There are a lot of reasons some folks can't be professional hockey players. Some of us are awful at hockey. Some of us are hobbits. Some of us don't even know what skates look like. And some of us have bodies made from delicate porcelain, gentle china bodies that are too fragile to sustain the rigours of getting your face pounded into the boards by Michal Handzus every night. Perhaps we didn't eat enough protein growing up. Perhaps undergoing that surgery to have all of our ligaments replaced with pieces of delicious taffy was a bad idea. Either way, we are simply too injury prone to make it in the NHL, regardless of our skill level.
Hello, Marc Pouliot!
There are those who have been saying that Ryan Potulny's surprisingly-not-awful play has put Pouliot on the bubble; that when he returns from injury there may not be a place in the lineup for him. They are mistaken. What's put Marc Pouliot on the bubble is the fact that he is a newly-blooming flower in the first days of spring who is trying to run with the bulls in Pamplona. Even once Pouliot was back practicing he got hurt, ending practice early on Tuesday possibly because his leg had fallen off.
We haven't seen Pouliot at all this season, except for a brief trial in the preseason where he stuck his head out of the ground like Wiarton Willie, saw his shadow, and that meant six more weeks on injured reserve. Shades of the 2006 playoffs, where after a promising regular season Pouliot contracted mono and missed the entire Stanley Cup run. Or last season, where after a promising start to the year Pouliot suffered a concussion, possibly from banging his head against the wall in frustration, and missed more time. Which wasn't his first concussion, as a few years earlier at the CHL Top Prospects game a giant idiot named Dion Phaneuf had leapt, shoulder high, into Pouliot's head and popped him a good one. He's had hip problems. He's had surgery to repair problems with his abdominal muscles while still in junior. He's broken his wrist.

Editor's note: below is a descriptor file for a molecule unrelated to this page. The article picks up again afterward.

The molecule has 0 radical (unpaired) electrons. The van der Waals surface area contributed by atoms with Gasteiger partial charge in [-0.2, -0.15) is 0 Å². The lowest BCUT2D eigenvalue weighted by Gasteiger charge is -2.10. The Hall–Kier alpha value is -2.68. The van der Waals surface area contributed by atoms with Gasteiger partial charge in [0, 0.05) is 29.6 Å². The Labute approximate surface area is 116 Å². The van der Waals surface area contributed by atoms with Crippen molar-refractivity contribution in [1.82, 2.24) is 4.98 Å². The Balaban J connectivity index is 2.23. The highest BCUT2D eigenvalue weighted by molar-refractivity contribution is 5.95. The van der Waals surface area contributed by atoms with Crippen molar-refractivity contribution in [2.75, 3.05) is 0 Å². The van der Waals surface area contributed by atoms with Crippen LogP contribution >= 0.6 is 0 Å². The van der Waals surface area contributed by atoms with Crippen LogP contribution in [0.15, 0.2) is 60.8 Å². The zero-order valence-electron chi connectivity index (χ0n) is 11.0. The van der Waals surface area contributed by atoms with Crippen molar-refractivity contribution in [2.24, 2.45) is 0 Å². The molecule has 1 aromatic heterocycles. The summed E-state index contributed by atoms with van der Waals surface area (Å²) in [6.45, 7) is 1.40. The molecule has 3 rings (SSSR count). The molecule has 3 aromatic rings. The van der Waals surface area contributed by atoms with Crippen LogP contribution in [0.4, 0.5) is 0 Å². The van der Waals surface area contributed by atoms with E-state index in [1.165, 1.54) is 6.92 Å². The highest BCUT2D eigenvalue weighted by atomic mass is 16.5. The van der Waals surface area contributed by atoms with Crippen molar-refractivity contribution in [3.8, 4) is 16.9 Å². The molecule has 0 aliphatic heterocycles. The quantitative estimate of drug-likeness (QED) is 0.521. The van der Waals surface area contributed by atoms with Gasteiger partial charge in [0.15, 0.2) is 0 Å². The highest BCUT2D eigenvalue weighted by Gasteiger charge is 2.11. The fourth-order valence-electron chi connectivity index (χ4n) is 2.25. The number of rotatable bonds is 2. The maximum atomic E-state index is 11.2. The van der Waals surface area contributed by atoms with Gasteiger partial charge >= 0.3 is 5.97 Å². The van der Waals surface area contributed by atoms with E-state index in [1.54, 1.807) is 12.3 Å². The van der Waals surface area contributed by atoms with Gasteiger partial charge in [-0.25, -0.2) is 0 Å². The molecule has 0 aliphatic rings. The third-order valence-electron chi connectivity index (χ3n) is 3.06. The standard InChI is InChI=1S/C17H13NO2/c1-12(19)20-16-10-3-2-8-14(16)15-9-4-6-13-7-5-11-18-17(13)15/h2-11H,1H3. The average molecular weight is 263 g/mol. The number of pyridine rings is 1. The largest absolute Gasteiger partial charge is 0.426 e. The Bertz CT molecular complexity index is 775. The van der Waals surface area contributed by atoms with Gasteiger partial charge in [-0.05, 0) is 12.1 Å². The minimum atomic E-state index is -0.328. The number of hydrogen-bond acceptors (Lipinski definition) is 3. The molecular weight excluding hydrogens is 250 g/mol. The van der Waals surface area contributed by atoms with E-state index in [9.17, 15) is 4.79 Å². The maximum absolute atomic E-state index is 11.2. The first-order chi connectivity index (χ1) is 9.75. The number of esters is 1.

He has, remarkably, not yet had any serious lower body injuries in his career. Which is good news, as it means that when we finally send him to the glue factory we can give his legs to some guy with bad knees and get a complete hockey player back.
There's a lot to like about Marc Pouliot as a hockey player. He has remarkable defensive awareness for a centre his age. But even considering that role, he has soft hands and a natural playmaker's touch on the puck. He's a strong skater and good in the faceoff circle. He's disciplined. He's a positive influence in the dressing room. He's still only twenty-four and is a young twenty-four since the poor bastard's only played in 141 NHL games over four seasons (not counting this one).
I don't buy for a second that a guy like Potulny can get ahead of Pouliot on the depth chart if both fo them can play eighty-two games per season. Marc Pouliot does so many thing on the ice that Ryan Potulny can't manage. Let's not confuse being a surprisingly serviceable injury plug-in like Potulny with being a proper, proven NHLer like Pouliot. The glare of novelty can sometines overwhelm our reason.
But injuries have killed better careers than Pouliot's. The list of guys who got hurt too often to make it is an awfully long one. Even Fernando Pisani, suffering from a serious and sometimes fatal chronic intestinal disease, has played this season and is currently back in practice. The list of guys passing Pouliot is one way or another is getting longer and longer, and with yet another serious injury taking longer than anticipated to heal, he might have to think about life after hockey sooner than he'd hoped.